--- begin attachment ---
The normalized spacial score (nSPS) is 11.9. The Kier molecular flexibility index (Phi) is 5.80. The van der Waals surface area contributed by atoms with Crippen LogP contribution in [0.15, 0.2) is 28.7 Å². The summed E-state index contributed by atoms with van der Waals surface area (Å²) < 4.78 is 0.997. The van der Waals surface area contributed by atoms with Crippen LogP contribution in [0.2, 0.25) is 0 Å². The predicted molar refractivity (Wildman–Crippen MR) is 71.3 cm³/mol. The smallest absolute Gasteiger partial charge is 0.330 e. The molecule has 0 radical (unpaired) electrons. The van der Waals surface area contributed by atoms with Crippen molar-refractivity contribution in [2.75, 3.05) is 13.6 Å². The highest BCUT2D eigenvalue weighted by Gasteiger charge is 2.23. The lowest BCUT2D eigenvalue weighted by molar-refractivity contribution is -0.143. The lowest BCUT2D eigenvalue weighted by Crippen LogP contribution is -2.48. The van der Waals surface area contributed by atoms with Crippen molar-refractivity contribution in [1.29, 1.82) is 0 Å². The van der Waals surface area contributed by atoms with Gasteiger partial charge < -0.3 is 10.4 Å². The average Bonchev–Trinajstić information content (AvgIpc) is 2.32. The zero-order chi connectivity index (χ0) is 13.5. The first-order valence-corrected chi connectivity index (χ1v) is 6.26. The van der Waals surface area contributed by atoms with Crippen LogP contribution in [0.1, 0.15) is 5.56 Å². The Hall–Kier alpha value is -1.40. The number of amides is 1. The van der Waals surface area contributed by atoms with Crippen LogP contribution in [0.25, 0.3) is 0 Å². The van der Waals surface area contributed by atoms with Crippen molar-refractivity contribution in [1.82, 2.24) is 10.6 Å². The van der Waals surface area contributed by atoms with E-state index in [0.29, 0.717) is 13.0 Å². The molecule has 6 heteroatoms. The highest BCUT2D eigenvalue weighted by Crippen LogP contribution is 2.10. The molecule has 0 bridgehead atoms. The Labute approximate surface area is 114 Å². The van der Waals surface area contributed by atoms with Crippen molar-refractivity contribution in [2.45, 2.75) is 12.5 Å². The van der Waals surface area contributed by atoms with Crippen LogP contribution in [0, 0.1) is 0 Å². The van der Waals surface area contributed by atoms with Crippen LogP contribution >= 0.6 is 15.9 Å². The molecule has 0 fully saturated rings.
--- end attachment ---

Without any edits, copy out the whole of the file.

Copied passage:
The normalized spacial score (nSPS) is 11.9. The Kier molecular flexibility index (Phi) is 5.80. The van der Waals surface area contributed by atoms with Crippen LogP contribution in [0.15, 0.2) is 28.7 Å². The summed E-state index contributed by atoms with van der Waals surface area (Å²) < 4.78 is 0.997. The van der Waals surface area contributed by atoms with Crippen LogP contribution in [0.2, 0.25) is 0 Å². The predicted molar refractivity (Wildman–Crippen MR) is 71.3 cm³/mol. The smallest absolute Gasteiger partial charge is 0.330 e. The molecule has 0 radical (unpaired) electrons. The van der Waals surface area contributed by atoms with Crippen molar-refractivity contribution in [2.75, 3.05) is 13.6 Å². The highest BCUT2D eigenvalue weighted by Gasteiger charge is 2.23. The lowest BCUT2D eigenvalue weighted by molar-refractivity contribution is -0.143. The lowest BCUT2D eigenvalue weighted by Crippen LogP contribution is -2.48. The van der Waals surface area contributed by atoms with Crippen molar-refractivity contribution in [1.29, 1.82) is 0 Å². The van der Waals surface area contributed by atoms with Gasteiger partial charge < -0.3 is 10.4 Å². The average Bonchev–Trinajstić information content (AvgIpc) is 2.32. The zero-order chi connectivity index (χ0) is 13.5. The first-order valence-corrected chi connectivity index (χ1v) is 6.26. The van der Waals surface area contributed by atoms with Crippen LogP contribution in [0.1, 0.15) is 5.56 Å². The Hall–Kier alpha value is -1.40. The number of amides is 1. The van der Waals surface area contributed by atoms with Crippen LogP contribution in [0.25, 0.3) is 0 Å². The van der Waals surface area contributed by atoms with Crippen molar-refractivity contribution in [1.82, 2.24) is 10.6 Å². The van der Waals surface area contributed by atoms with E-state index in [0.29, 0.717) is 13.0 Å². The molecule has 6 heteroatoms. The highest BCUT2D eigenvalue weighted by Crippen LogP contribution is 2.10. The molecule has 0 bridgehead atoms. The Labute approximate surface area is 114 Å². The van der Waals surface area contributed by atoms with Crippen molar-refractivity contribution in [2.45, 2.75) is 12.5 Å². The van der Waals surface area contributed by atoms with Crippen LogP contribution in [0, 0.1) is 0 Å². The van der Waals surface area contributed by atoms with Crippen LogP contribution >= 0.6 is 15.9 Å². The molecule has 0 fully saturated rings.